First meeting for the circular cities declaration

Published on Monday, 24 October 2022

In September, the first operations meeting was held with the cities that have signed the Circular Cities Declaration of Latin America and the Caribbean, organized by the UN Economic Commission for Latin America and the Caribbean (ECLAC).

This initiative is inspired by a similar project launched in Europe with the European Circular Cities Declaration for the purpose of accelerating the transition to circularity in Latin American and Caribbean cities by defining a shared vision, collaboration, and the development of synergies.

The Declaration proposes that the signing members work together to analyze the current situation and rethink the urban development model. The goal for 2022 is based on consolidating a task force with the signatory cities to simultaneously analyze the current situation with respect to circular economy and the potential sectors to be developed. One of the products projected for this year within the Declaration’s framework is a document containing the key guidelines on how to transform our cities. To be truly representative, the document must include a broad participatory process and allow for the definition of a short-, medium-, and long-term perspective for the development of this transition.

ECLAC, along with Universidad del Desarrollo de Chile (UDD) and ENEL, is carrying out a study entitled “Circular Cities of Latin America and the Caribbean,” to define the framework of action for the signatory cities. Within this context, the technical experts working within the Declaration met for the first time to report on the progress and transition gaps in their cities.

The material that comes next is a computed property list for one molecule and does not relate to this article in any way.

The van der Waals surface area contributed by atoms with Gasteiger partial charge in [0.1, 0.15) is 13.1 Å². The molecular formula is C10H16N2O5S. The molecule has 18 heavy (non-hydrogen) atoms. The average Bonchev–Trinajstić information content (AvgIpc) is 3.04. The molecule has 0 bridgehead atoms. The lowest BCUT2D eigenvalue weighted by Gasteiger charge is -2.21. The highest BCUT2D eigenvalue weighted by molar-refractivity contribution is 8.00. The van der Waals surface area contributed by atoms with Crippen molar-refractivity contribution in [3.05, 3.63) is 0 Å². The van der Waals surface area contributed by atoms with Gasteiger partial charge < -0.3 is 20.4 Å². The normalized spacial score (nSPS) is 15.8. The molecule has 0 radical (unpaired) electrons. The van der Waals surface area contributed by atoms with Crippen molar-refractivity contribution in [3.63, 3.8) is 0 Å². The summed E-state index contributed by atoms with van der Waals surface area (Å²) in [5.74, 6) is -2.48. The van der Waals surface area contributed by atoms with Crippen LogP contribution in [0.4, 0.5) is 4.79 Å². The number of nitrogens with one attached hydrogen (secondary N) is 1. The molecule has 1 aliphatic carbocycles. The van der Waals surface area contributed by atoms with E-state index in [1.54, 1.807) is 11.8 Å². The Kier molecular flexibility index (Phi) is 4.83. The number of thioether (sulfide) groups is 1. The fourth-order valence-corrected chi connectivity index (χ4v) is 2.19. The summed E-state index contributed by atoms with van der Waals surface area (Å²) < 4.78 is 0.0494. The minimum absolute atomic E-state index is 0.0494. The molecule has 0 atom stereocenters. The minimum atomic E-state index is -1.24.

The meeting included the participation of experts representing the Declaration's member cities, who shared their experiences and highlighted best practices in each area/sector in order to promote cooperation, the exchange of experiences, and support among the signatory cities. The task force gave experts the chance to validate the general contents of the current study, identifying priorities and key lines of action.

To date, some important cities in Latin America and the Caribbean that have already signed the Declaration, include Buenos Aires, Mexico City, Curridabat, Lima, Cantón de Mejía, Pichincha (Ecuador), Santiago, Quillota, and Valparaiso (Chile), while other cities are still in the process of signing, making this an unprecedented agreement in the region on the topic of circular economy. 

The declaration itself is not the final goal, but rather, proponents hope it will offer a work space in which cities can accelerate their commitment to circular economy.